At the back of the alley, was a chain link fence with a dumpster in front of it. The plan was to make it to that dumpster, use it to scale the fence, and safely escape on the other side. The alley would serve as a bottle neck, as the horde pushed in behind them, jamming the narrow space between brick walls with the dead, and hopefully reducing the number of savages they had to manage until everyone was free.

Crazy Jim stared down at the countdown timer on his wristwatch. Tony had set it for ten minutes before sending him up to the roof.

“Three minutes!” he muttered to himself, excitedly. He stood there for a moment, confused, and trying to remember what the timer was for, or what he was so damn excited about.

Then he remembered. “The books! Of course!” He scurried over to the first of three large library return bins full of outdated encyclopedias and every law book he could find. Each bin was resting on the narrow ledge of the building, one to the far left, one to the right, and the last one directly above the rear library door. Sitting near the center bin was a full gallon gas can and a large box of matches. He grabbed the gas can and matches, ran over to the bin on the left, and started pouring gasoline into the first bin. “Just remember what Tony said,” he reminded himself. “Everything is real and so is the plan.” He quickly doused the remaining two bins with gasoline and then looked at his timer again.

“Sixty seconds!”

Jim was delighted when Tony told him his part in the plan. He laughed like a giddy school kid as he ran over to the left bin and removed a match from the box. He looked at the timer again.

“Ten seconds! Nine… eight… seven…”

When he counted down to five seconds, Jim lit the match and dropped it into the bin. The books lit up immediately. He waited just long enough for the flames to start rising out of the bin and then he gave it a healthy shove until the bin tipped over the edge, spilling burning books over the side of the library and on to the heads of the unsuspecting dead. The burning bin came crashing down last, right on top of an old woman, setting the ancient zombie on fire. There were several others also on fire as the dead waved burning limbs into the air, igniting the clothing of some standing next to them. Several of the dead’s heads were ablaze.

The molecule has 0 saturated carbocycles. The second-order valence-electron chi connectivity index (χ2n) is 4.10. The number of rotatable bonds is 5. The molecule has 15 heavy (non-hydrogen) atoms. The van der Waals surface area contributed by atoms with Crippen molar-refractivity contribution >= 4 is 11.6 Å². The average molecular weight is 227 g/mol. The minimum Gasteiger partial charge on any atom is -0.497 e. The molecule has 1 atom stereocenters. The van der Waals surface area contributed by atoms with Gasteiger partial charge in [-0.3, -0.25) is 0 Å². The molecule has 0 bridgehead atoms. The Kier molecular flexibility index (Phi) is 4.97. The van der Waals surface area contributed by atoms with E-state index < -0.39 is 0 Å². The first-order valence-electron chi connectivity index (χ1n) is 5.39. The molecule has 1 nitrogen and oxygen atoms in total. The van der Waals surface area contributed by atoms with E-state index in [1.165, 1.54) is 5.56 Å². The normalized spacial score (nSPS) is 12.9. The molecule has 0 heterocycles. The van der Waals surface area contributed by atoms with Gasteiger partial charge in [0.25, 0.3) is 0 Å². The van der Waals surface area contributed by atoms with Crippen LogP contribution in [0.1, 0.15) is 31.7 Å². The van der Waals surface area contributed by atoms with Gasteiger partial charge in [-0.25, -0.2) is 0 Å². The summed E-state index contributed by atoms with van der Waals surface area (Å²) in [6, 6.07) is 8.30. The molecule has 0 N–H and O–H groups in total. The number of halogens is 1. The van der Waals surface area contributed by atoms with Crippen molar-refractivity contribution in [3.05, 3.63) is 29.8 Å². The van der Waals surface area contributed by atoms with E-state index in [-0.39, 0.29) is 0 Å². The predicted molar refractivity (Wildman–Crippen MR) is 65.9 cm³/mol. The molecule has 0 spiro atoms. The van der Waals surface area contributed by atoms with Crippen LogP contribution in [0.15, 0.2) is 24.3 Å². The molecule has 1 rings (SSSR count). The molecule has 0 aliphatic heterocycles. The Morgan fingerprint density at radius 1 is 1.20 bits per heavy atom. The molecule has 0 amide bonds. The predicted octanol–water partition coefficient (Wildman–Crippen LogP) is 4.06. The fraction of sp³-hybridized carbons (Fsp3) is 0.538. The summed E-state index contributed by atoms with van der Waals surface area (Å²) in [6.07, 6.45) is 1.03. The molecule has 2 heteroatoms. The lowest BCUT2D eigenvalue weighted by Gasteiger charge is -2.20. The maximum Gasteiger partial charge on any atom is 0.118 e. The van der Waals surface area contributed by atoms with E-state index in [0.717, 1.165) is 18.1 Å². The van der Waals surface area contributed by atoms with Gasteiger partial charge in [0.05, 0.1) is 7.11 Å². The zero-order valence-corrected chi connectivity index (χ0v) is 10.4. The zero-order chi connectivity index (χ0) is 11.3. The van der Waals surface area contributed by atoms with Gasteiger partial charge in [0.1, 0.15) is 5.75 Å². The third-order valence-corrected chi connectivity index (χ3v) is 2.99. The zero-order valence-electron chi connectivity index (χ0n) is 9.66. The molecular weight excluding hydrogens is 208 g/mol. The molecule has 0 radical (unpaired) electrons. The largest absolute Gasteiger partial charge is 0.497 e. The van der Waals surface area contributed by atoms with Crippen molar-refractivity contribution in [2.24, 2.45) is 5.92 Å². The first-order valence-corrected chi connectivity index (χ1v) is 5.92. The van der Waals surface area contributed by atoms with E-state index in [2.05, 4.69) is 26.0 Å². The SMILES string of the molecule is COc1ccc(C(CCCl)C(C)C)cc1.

The second bin on the right came crashing down fifteen seconds later, having the same effect.

The first few ranks of the dead at the front began to move off toward the right and left, distracted by the flames and irritated moans of the burning dead.

That’s when the third and final bin came crashing down directly in front of the library door, causing the dead to scamper back, the first rank already on fire.

Jim leaned over the edge and yelled down, toward the open second floor windows as instructed. “Operation Book Bombs Complete!”

The rear door to the library opened and Alysa stormed out, bowed raised at the closest dead. She started firing arrows in an arc to keep the dead away from the door as the others pushed the barricade vertically through the doorway until it was clear, and then laid it on the ground.

Tony was the second one outside as he immediately began picking up the heavy barricade from beneath. “Alysa! To me!” he shouted.

The archer ran back and quickly helped put the barricade straps over Tony’s large shoulders. “Okay, go!” he said, letting her know he had it balanced.

“Ready!” she called back through the doorway, as she stepped in front of the barricade to launch more arrows into the distracted herd. Her assault, as well as the burning book bombs were keeping a fifteen-foot space clear in front of the door.

The other four exited the doorway dressed from head to toe in duct taped book armor. Mark, Wendy and Nine were all carrying the family crest shields in one hand, and modified coat rack spears in the other. Diane was the only one armed with a gun. In fact, she had four loaded handguns taped to the front of her book fashioned breastplate, all within easy reach and disposable.

“Get in formation!” Nine yelled. “Just like we practiced! Don’t look at them! Stay focused or we’re dead!”

“We’re out of time!” Alysa yelled back.

The smoke and flames from the smoldering dead began to clear as the dead started to reform their ranks.